In an effort to better represent the financial stability of potential homebuyers, Fair Isaac Corp. (FICO) has announced a collaborative venture with CoreLogic to broaden the base of factors it utilizes when rating clients of Freddie Mac, Fannie Mae and Federal Housing Administration loans.
Traditionally, FICO only analyzed the client’s credit history, but now, with CoreLogic on board, it will begin considering payday loans, evictions, child support payments, and even information on the status of utility, rent and cellphone payments, in future reviews.
Joanne Gaskin, the director of product management global scoring for FICO, said she and the company are intrigued to see the market results of the new data.
“We’re fascinated to see, as we get into the data, whether that may expand the universe of people who can get a mortgage,” Gaskin said. “Banks are saying, ‘How do I find ways to safely increase loan volume, to find the gems out there?’ ”
Michael Turner, president of the Policy and Economic Research Council, said that one of the benefits of the new credit ratings would be greater transparency between buyer and lender.
“You’re trying to convince someone to loan you an awful lot of money at a low interest rate,” Turner said. “Only you know whether you’re going to pay it back. There is a harmony in this data exchange.”
Additionally, the new data may reveal facets to a buyer’s history that credit lines typically do not cover. David Pendley, the president of Avenue Mortgage Corp., said he once had a client who was harmed in the home buying process because of his historical resistance to credit.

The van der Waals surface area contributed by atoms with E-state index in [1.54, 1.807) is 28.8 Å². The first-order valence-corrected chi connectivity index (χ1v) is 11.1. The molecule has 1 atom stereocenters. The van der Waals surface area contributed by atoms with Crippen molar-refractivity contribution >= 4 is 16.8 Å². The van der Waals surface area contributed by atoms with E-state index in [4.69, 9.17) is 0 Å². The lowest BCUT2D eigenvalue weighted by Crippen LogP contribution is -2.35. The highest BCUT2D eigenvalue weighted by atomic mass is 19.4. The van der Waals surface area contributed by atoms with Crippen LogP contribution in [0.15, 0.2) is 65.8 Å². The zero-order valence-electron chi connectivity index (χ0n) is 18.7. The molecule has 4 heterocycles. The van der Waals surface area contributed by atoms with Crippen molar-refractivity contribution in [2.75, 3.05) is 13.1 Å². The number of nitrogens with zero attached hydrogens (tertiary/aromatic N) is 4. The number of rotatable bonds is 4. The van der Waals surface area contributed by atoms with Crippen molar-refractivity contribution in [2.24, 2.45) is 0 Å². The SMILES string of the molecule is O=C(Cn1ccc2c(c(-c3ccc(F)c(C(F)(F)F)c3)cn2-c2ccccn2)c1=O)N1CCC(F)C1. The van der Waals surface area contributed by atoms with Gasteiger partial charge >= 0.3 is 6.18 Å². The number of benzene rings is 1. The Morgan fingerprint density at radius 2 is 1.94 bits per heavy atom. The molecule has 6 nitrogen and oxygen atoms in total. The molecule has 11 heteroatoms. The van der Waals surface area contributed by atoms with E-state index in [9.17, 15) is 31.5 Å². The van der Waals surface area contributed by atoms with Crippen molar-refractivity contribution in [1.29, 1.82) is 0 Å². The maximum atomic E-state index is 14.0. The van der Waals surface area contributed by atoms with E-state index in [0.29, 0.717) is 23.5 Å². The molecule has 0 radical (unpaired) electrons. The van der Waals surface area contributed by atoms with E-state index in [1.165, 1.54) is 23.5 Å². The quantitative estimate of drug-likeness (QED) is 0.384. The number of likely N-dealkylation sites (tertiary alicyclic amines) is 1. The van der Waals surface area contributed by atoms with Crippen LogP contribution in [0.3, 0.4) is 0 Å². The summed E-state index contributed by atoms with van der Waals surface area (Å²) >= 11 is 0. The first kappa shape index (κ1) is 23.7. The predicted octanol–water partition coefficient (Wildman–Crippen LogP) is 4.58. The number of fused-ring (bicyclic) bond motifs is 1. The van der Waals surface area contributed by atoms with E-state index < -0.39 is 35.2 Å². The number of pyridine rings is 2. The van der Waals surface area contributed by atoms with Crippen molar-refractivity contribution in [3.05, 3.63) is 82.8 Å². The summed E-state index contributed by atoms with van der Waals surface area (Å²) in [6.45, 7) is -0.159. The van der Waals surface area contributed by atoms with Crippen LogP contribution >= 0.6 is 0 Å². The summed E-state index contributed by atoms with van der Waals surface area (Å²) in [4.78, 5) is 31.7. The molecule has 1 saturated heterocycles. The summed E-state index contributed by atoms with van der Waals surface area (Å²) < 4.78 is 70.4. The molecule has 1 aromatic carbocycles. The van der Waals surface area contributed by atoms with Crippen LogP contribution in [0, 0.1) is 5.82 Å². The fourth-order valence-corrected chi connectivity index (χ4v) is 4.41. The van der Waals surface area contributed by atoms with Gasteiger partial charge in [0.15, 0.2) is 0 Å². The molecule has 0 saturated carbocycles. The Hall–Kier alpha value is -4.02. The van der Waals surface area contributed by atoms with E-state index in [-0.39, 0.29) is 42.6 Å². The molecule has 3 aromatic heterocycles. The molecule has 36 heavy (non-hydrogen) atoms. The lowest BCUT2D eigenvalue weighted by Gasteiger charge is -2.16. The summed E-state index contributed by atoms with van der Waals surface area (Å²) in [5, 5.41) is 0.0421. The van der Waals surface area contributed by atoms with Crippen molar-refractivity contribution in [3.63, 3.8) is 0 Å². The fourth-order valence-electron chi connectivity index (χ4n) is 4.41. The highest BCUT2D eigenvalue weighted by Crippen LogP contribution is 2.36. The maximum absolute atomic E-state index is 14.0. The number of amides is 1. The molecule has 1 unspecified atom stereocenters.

“He was putting down 40 percent and he had the hardest time getting a loan, even though he had $120,000 in the bank and he was 22 years on the job.”
Pendley said that with new avenues of inquiry available to agencies, the client’s credit rating may be higher.
Certain elements of the new ratings, though, are generating controversy, particularly payday loans. Chi Chi Wu, a staff attorney at the National Consumer Law Center, said that including such loans could eliminate lower income buyers from the process.
“Payday loans are extremely onerous,” Wu said. “They trap people in a cycle of debt. To report on them is to cite that person as financially distressed. We certainly don’t think that’s going to help people with a credit score.”
Credit scores have been around since the ’50s but have grown increasingly important since 1995, when Fannie and Freddie announced they would use the ratings to gauge buyer-readiness for a home loan. The new ratings system is set to take affect in 2012.